ISLAMABAD - The Islamabad High Court Tuesday granted a 24-hour stay orders against the accountability court’s verdict to confiscate property of Ishaq Dar’s guarantor Ahmed Ali Qudussi.

A division bench of IHC comprising Justice Athar Minallah and Justice Miangul Hassan Aurangzeb conducted hearing of the petition moved by Qudussi who challenged Accountability Court’s order dated December 14 to confiscate his movable properties worth rupees five million. Besides issuing the stay order, the court issued notices to the National Accountability Bureau and adjourned the hearing till today (Wednesday).

In his petition, the petitioner stated that he stood surety for Ishaq Dar in a NAB reference pending before the AC and tendered a bond of five million rupees. He added that Dar was regularly appearing before the court and statements of five witnesses were also recorded.

Later, he pointed that Ishaq Dar was to lead a government delegation in Dushanbe and from there proceeded to Saudi Arabia for Umrah where he felt heaviness in his chest and then he has to travel to London for undergoing certain medical tests.

He continued that on December 11, although the accountability judge under the provision of Article 129 of the Qanun-e-Shahdat Order, 1984 presumed that the doctors have issued the medical report, yet refused to acknowledge the fact that Ishaq Dar is under treatment in London and cannot come back unless the doctors clear him of the condition under review and directed the petitioner to submit the full amount of bond which is five million rupees as fine and that too within a period of three days.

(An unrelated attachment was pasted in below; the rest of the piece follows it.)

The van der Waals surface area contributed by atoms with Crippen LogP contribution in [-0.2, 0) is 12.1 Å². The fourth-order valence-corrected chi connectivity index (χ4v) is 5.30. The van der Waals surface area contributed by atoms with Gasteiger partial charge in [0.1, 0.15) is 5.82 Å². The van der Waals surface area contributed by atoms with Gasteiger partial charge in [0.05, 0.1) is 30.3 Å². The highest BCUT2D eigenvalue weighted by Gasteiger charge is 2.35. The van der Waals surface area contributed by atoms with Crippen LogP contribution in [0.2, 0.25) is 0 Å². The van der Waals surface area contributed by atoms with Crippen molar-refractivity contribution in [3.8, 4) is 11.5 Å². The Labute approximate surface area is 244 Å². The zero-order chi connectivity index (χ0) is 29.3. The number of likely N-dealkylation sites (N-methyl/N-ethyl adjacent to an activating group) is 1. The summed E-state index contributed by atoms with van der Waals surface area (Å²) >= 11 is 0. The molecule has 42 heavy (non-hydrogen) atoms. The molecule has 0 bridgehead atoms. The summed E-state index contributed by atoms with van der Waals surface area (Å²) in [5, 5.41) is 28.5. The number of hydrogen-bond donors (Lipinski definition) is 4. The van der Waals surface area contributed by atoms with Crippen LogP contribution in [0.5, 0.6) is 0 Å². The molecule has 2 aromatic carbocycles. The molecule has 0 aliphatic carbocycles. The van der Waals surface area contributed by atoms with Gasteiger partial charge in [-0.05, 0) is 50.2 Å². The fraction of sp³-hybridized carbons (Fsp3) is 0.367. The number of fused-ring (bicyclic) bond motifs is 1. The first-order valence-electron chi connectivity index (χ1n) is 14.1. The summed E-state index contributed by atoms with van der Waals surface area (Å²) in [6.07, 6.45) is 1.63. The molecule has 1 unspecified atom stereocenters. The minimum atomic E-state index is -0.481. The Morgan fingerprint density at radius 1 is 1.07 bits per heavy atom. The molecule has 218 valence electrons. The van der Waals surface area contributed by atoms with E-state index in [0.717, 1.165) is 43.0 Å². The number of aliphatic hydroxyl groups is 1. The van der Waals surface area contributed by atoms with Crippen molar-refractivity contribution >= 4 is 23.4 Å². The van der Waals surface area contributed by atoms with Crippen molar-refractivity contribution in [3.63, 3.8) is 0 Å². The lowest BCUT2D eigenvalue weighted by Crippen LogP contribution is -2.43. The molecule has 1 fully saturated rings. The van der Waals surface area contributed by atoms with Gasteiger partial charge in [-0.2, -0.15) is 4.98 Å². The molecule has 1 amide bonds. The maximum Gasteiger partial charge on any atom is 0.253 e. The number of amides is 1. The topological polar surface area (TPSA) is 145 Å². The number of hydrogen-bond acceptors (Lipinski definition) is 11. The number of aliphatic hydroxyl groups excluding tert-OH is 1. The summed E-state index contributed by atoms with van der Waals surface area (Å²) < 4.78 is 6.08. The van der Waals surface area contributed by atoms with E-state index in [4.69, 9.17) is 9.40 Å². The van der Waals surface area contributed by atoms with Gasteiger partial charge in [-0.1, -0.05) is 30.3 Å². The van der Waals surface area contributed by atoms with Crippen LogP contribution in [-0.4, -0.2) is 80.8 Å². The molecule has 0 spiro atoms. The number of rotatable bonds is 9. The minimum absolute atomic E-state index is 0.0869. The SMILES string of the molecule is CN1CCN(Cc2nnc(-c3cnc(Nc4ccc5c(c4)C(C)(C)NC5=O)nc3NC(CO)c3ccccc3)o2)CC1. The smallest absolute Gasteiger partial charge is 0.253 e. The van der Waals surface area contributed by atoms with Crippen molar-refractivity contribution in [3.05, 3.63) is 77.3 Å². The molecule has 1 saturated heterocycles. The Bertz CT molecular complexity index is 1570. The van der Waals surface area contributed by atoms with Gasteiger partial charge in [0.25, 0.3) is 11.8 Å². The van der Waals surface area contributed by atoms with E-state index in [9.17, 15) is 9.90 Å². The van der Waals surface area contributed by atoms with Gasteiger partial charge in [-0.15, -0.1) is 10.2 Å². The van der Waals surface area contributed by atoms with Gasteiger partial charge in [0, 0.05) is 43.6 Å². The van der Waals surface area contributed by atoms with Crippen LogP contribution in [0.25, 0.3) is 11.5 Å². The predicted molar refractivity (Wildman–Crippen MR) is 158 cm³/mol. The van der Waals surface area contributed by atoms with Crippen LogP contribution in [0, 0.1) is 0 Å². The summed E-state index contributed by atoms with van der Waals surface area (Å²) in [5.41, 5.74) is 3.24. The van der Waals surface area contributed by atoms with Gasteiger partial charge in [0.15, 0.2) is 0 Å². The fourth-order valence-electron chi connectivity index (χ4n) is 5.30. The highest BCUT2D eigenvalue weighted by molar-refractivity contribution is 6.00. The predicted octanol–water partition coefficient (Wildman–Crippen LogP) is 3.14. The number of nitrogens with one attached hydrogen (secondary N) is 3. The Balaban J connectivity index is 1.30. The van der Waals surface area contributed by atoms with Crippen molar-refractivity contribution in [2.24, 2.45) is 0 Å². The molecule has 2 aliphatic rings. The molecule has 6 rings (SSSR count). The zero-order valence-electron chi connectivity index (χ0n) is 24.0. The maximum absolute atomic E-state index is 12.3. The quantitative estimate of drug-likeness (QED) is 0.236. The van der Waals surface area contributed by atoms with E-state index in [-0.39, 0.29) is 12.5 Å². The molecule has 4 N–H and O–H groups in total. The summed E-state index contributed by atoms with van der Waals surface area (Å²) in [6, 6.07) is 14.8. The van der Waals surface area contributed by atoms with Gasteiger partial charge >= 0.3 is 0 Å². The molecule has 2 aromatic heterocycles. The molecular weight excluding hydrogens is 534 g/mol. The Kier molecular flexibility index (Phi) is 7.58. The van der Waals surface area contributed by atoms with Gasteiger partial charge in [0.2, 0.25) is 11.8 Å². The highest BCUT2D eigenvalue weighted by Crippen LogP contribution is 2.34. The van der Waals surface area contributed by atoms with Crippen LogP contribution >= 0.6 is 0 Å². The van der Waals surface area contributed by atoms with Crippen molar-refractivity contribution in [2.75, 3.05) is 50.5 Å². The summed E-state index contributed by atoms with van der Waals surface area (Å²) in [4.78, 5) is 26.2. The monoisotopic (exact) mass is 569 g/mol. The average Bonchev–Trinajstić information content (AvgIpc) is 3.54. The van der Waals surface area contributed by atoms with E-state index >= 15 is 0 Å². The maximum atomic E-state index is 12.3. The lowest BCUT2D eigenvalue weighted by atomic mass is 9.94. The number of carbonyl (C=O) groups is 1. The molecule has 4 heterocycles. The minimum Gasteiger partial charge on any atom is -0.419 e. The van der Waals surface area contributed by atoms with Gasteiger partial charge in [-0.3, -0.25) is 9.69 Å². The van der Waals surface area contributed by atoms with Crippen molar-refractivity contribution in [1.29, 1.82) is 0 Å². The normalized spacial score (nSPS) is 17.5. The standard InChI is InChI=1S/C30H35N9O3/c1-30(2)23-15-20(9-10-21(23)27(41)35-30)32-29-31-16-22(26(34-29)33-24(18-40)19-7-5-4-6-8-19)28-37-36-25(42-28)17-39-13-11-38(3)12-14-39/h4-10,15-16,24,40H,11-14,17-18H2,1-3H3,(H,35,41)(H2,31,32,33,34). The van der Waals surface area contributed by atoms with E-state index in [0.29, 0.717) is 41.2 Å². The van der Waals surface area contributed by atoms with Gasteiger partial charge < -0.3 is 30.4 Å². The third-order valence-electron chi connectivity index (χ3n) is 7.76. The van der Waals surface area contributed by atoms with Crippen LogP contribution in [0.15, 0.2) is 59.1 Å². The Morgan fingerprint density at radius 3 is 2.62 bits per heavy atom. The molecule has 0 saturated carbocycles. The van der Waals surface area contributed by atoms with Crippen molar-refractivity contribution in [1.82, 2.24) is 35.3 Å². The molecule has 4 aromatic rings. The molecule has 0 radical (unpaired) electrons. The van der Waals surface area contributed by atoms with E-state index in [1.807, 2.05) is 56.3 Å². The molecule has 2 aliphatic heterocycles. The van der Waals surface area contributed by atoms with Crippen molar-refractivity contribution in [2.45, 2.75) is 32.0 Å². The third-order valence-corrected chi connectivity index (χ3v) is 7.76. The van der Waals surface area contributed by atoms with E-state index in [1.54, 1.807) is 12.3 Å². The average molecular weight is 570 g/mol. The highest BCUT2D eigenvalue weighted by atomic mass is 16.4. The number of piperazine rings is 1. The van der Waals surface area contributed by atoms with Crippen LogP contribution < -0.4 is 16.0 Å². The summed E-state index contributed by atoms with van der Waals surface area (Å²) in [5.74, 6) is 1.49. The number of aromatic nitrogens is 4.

He added that the accountability court also acknowledged that in case the fine is not deposited within three days, warrant for attachment and sale of moveable property of the petitioner shall be issued.

“Although the order to the extent of declaring Ishaq Dar as proclaimed offender was announced in the open court, the certified true copy of the said order was made available to the petitioner only in the later part of December 13 which seriously jeopardised the steps to be taken by the petitioner,” her maintained.

He said that on December 14, the accountability court directed the investigation officer of the case to provide list of moveable property belonging to the petitioner so that it could be attached and sold for the recovery of the above said penalty i.e five million rupees.

He argued that it was on the record that the absence of Dar was not deliberate but under the advice of his doctors whose report had been presumed to be correct and admitted by the court in its order dated December 11. Keeping in view of the matter, it can in no way be said that the absence of the accused is deliberate, he added.

Therefore, the petitioner prayed to the court to set aside AC’s order dated December 14 to confiscate his moveable property.